What comes next is the clicking of heels on the pavement, and a background of traffic noise. The cymbals come in, the bass drum, then the wonderful chords and the now-classic bass line. Bum bum bum, bu-bum-bu-bum. Neil Tennant provides the most English rap ever, and the hook is instantly recognizable. Back in 1986, most rap music still hadn’t cottoned on to the use of a sung hook chorus. I’m not saying this is a rap track, but it does tread those boards very convincingly. The music is what makes this track though. The use of those symphonic style chords, washing over the irresistible beat and bass. It’s a perfect pop song, and it sounded like nothing else in the UK charts at the time.
Next is the re-worked version of “Opportunities (Let’s Make Lot’s Of Money)”, which did manage to get into the top 20 on release. You can hear the original on the special edition re-release of the album, and although the song is virtually the same, the production, and beats, are a little tighter, and brighter. The song fits in more cleanly with the rest of the album in this guise, I think. It is also something of a blueprint for them at this time. I can hear elements of this song in “In The Night” and also “Paninaro”, both features on the Disco album releases later in 1986. It’s almost as though they knew they had a great song on their hands and just wanted to make sure they nailed it. Perhaps exploring a few different ‘takes’ along the way, which became different songs. I know this is not a fact, but I can’t help drawing on the similarities between those three tracks when I hear them.
Next comes another single, and a criminally under-performing one it was too. “Love Comes Quickly” is perhaps best heard on the Disco version. I don’t know why! I think it’s just the extra length and space given on that version. The song deserves to be longer. But as it takes it’s place on Please, it provides the first ‘breather’ from the faster paced electro rhythms. It is a beautiful song. More dreamy chords. The use of a high pitched “ah” sound as part of the beat. The vocals are great. Neil Tenant seemed a little nervous and uncertain as a vocalist to start with. I think this song, utilizing his falsetto to great effect, really stands out as the top vocal performance on the album. ‘Love comes quickly, whatever you do you can’t stop falling…’ I’m always expecting another word. But it just hangs there, filling in the gap with “oooh-oooooh” instead. Gorgeous from start to finish.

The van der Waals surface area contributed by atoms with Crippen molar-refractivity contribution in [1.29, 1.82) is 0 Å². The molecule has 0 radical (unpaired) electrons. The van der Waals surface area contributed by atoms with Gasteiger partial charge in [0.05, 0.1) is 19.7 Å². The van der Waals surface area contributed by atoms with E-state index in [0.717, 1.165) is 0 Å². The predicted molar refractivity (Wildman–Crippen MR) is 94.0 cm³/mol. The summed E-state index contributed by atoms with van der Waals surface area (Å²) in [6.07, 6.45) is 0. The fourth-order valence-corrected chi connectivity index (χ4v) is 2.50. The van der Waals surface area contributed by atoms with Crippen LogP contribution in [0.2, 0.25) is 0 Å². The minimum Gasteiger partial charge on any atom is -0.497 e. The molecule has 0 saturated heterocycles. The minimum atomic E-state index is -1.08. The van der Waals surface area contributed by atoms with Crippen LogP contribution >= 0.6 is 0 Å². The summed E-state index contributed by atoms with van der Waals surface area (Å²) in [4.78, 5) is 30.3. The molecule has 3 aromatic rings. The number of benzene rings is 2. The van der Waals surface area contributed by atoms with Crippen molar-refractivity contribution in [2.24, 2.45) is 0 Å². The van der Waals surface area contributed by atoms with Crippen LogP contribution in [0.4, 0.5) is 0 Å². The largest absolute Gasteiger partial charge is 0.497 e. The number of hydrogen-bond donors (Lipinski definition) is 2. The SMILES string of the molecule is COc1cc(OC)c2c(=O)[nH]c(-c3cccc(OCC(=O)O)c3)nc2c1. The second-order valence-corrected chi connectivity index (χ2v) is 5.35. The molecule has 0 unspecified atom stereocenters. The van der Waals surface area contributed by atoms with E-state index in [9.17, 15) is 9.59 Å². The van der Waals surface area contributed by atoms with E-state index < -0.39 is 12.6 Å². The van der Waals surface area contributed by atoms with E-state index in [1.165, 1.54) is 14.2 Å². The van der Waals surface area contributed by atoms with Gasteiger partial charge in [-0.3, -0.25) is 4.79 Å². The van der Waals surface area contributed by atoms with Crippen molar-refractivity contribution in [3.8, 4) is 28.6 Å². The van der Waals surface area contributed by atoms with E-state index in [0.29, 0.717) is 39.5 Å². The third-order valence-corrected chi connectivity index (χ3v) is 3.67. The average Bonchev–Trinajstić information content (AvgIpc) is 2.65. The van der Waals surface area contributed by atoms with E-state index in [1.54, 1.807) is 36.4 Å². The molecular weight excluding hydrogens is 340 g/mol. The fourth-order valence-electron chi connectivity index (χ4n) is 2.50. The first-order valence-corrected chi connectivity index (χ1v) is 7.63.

“Suburbia” is up next. Another song you must be familiar with. A sort of synth romper stomper through a night of violence and mayhem in the dystopian suburbs of the not-so-distant future. ‘Let’s take a ride and run with the dogs tonight, in suburbia’. The song is a riot. Well, it seems to be describing one. Not in the centre of a big city, but in the great sprawling “slums of the future” we have been building in England. Well, maybe not, but it seemed that way to the Pet Shop Boys in 1986! This album contains so many songs with great, sing-a-long unforgettable choruses. This is yet another of those. It sort of feels like you can draw a line fr0m “Suburbia” to “It’s A Sin” without too much getting in the way. It’s at the more ‘grandiose’ end of the PSB spectrum.
There’s a brief ‘Reprise’ of “Opportunities…” which has only bothered me for years for the simple reason I can’t quite make out what the loudest male voice is saying. It has always sounded to me like “who wants a manc….who wa….who wants a marked Samantha Fox album?”. Maybe it’s nothing? Maybe it’s everything? He seems to be told to “shhhh” just after saying it. Maybe it was recorded in Neil Tennant’s Smash Hits office. Anyway, now you’re stuck with what I’ve been hearing for the last 30 years. Ok, not all the time. Only when I hear that track.